The dollar tends to appreciate when the US economy is doing well, but also when it is going through difficult times or the world economy is suffering. This feature is known as the “dollar smile”. It is explained by the international role of this currency used in world trade.
Why a smile? Because, according to this theory formulated by a former economist of the IMF, Stephen Jen, there are three parts in the curve of the dollar, which displays the shape of a happy boil. The upper left corner of the smile is a strong dollar amid general uncertainty. International investors look for safe assets, like US Treasuries, which they should buy in dollars. This demand for the greenback is causing it to rise.
The middle part of the smile is a lower value of the US dollar, during times of weakness in the US economy, which can result in low interest rates. The dollar, less profitable, is less attractive. The United States may also be underperforming the rest of the world.
Finally, the upper right corner of the curve stems from a situation in which the US economy is experiencing a recovery phase, which is fueling natural demand for the greenback and may require a rise in interest rates. The dollar is strong again.
Rush to the dollar in March 2020
Has the theory stood up to the Covid-19 pandemic? During the past year, the greenback has experienced the first two phases of the smile. The period from late February to early March 2020, during the stock market crash caused by the covid pandemic, corresponded to the upper left corner of the smile. “While the world’s major stock market indices were sinking into the red, we saw a rush towards the dollar as a safe haven,” analyzes Thierry Larose, portfolio manager specializing in emerging markets at Vontobel Asset Management.
After losing 5 cents against the euro between February 22 and March 10, the dollar fell from 0.87 to 0.93 euros in ten days. A level maintained until mid-May and the beginning of a downward movement until early January 2021 – 1 dollar was worth 0.81 euro on January 7, it has recovered modestly since. The evolution was similar compared to the franc.
From mid-March 2020, the massive and determined interventions of the authorities – central banks and governments, in the United States and in Europe – have provided enough liquidity to restore calm. The demand for dollars has subsided.
Consequence for the dollar: a downward trend, also fueled by another phenomenon. “The stimulus programs will continue and the financing needs in United States dollars are such that the country cannot raise its interest rates, the debt load would become unbearable, specifies Carl Vermassen, portfolio manager at Vontobel Asset Management. The country has no choice but to let its currency slip away, as has been done several times in the past. ” We would then be in the central – and low – part of the smile.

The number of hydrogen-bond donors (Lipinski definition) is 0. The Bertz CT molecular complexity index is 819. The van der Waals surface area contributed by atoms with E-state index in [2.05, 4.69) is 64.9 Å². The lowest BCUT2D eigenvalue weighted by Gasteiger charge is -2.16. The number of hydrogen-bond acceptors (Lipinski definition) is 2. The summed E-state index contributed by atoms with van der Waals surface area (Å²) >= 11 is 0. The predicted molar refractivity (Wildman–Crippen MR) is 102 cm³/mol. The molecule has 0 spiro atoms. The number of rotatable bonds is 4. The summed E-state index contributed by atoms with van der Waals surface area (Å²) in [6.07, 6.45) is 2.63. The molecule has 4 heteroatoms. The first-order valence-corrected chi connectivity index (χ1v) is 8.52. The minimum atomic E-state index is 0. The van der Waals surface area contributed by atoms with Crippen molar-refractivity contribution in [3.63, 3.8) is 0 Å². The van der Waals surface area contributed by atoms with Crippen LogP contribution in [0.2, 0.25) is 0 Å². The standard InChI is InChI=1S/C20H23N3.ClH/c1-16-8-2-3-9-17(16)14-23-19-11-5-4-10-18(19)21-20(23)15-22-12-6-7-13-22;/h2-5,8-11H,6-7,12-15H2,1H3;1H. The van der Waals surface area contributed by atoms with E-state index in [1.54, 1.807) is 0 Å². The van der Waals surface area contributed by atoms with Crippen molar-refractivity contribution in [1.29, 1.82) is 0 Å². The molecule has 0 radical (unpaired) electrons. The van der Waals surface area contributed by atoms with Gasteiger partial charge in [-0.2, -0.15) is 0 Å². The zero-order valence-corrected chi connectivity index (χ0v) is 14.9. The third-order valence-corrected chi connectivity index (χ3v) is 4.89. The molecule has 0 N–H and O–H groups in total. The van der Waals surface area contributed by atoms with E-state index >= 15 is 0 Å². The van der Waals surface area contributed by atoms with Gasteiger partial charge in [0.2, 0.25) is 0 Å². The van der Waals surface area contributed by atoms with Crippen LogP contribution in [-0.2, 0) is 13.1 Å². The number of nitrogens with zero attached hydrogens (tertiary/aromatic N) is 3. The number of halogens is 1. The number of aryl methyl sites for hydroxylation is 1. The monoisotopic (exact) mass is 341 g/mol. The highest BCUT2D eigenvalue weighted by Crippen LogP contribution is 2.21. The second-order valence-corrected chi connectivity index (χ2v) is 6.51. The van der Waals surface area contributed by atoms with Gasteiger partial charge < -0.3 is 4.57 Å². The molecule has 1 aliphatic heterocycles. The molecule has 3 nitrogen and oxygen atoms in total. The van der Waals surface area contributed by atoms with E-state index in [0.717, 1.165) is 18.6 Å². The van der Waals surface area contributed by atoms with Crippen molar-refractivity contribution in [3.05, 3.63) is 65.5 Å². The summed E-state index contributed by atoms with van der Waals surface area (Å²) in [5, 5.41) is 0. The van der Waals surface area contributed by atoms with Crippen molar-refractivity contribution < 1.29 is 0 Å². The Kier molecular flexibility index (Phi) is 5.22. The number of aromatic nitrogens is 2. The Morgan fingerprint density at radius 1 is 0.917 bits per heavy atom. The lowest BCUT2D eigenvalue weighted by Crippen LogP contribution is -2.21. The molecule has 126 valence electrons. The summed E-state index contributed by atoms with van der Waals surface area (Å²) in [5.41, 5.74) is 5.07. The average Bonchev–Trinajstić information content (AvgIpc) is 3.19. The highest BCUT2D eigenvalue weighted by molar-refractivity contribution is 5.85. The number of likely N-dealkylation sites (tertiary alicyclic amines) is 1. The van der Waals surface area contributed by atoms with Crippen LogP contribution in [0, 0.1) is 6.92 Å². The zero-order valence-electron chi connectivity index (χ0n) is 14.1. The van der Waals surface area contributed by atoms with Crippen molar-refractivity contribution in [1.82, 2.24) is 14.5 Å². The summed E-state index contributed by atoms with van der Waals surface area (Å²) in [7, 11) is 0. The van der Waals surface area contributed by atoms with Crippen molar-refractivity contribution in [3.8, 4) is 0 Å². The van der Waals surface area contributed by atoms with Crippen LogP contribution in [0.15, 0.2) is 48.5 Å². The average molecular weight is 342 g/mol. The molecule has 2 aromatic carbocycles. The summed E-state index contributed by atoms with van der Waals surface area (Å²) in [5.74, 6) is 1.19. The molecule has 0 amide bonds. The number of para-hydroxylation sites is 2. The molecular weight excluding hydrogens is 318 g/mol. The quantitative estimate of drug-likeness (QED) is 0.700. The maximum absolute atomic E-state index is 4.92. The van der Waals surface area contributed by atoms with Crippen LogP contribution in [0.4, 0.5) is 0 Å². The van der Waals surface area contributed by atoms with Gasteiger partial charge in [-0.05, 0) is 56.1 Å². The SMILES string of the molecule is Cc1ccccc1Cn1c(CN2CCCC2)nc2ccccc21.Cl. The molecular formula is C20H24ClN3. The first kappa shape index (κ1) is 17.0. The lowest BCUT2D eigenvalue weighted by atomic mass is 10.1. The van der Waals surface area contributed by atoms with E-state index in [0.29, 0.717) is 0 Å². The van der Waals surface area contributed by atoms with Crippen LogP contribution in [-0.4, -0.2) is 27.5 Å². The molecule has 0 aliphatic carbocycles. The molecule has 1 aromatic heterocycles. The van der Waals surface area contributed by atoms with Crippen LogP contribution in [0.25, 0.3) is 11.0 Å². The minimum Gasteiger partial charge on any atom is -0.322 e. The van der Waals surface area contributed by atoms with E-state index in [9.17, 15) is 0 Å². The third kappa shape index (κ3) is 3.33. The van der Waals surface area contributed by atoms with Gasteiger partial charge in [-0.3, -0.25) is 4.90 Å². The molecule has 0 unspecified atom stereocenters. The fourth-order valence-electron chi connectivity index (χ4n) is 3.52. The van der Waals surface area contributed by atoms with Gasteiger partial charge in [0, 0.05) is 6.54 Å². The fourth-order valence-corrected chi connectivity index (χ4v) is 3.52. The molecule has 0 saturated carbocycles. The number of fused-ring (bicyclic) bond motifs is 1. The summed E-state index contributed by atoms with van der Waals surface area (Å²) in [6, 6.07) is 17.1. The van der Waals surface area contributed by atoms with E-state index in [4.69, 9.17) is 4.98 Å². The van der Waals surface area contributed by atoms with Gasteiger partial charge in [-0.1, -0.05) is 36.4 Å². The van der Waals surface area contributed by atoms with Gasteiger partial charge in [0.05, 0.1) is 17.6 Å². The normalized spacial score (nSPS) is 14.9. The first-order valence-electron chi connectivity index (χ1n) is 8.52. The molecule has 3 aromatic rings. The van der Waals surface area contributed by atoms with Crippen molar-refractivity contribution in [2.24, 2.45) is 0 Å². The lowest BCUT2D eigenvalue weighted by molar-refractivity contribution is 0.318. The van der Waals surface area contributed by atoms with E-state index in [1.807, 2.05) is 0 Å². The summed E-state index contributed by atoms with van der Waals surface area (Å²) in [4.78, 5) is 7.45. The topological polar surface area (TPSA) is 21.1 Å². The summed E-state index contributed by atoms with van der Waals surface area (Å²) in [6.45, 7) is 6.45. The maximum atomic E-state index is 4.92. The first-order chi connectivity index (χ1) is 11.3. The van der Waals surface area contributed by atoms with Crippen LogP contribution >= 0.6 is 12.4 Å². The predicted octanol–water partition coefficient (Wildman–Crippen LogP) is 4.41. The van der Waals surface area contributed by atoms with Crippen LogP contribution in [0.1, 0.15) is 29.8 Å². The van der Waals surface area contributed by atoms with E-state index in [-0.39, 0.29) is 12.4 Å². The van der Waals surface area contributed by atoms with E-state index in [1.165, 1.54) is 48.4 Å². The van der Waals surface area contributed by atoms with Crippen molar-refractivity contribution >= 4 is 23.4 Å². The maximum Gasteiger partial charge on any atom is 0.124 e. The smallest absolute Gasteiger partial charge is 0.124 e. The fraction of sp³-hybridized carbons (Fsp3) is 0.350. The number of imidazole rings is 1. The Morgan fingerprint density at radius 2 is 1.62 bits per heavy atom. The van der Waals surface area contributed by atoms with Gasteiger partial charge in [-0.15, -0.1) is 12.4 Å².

With the progress made in the fight against the pandemic and the restarting of the US economy, are we heading towards the upper right corner of the smile, which corresponds to a strong dollar? “Even if phases of increase are not excluded, we believe that it will remain stable or decline over the next few months, continues Thierry Larose. It would be the result of opposing forces. On the one hand, the US economy is picking up, which translates into upward pressure on the dollar. But on the other, the titanic financing needs, which require having a weak dollar ”. The market consensus is for continued weakening of the US dollar. The dollar’s smile is likely to be asymmetrical for a long time.
Positive for emerging debt in local currency
The value of the dollar has a direct influence on assets considered to be risky, the debt of emerging countries in local currency in particular.
Generally speaking, the only thing EM debt in local currency fears is that the dollar is strong for the wrong reasons (on the wrong side of the smile). The period of structural weakness of the dollar would therefore be positive for this gigantic asset class representing around 24.8 trillion dollars.
In this very heterogeneous universe, the managers of Vontobel invest more in the winners of the pandemic, that is to say China and Asia in general (including Korea, Singapore or Indonesia), even if their currencies are not particularly cheap. Brazil and Mexico are also judged positively, unlike the countries of Central Europe, which need the weakest possible currencies to remain competitive against Western Europe. S. R.